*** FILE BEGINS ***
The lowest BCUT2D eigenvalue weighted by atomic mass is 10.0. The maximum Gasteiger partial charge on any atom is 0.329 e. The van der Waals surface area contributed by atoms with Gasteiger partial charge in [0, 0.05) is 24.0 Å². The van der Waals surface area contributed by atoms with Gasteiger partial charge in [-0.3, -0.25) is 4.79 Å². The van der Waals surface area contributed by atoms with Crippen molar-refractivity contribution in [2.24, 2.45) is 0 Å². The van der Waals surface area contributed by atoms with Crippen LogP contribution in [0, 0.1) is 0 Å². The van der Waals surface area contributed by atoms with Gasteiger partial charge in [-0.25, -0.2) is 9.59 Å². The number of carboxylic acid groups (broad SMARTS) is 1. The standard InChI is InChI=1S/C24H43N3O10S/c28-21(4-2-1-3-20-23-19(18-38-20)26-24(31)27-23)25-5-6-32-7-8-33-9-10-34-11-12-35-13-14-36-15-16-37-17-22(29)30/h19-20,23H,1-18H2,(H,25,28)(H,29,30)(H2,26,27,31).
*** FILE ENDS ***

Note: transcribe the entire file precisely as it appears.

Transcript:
The lowest BCUT2D eigenvalue weighted by atomic mass is 10.0. The maximum Gasteiger partial charge on any atom is 0.329 e. The van der Waals surface area contributed by atoms with Gasteiger partial charge in [0, 0.05) is 24.0 Å². The van der Waals surface area contributed by atoms with Gasteiger partial charge in [-0.3, -0.25) is 4.79 Å². The van der Waals surface area contributed by atoms with Crippen molar-refractivity contribution in [2.24, 2.45) is 0 Å². The van der Waals surface area contributed by atoms with Crippen LogP contribution in [0, 0.1) is 0 Å². The van der Waals surface area contributed by atoms with Gasteiger partial charge in [-0.25, -0.2) is 9.59 Å². The number of carboxylic acid groups (broad SMARTS) is 1. The standard InChI is InChI=1S/C24H43N3O10S/c28-21(4-2-1-3-20-23-19(18-38-20)26-24(31)27-23)25-5-6-32-7-8-33-9-10-34-11-12-35-13-14-36-15-16-37-17-22(29)30/h19-20,23H,1-18H2,(H,25,28)(H,29,30)(H2,26,27,31).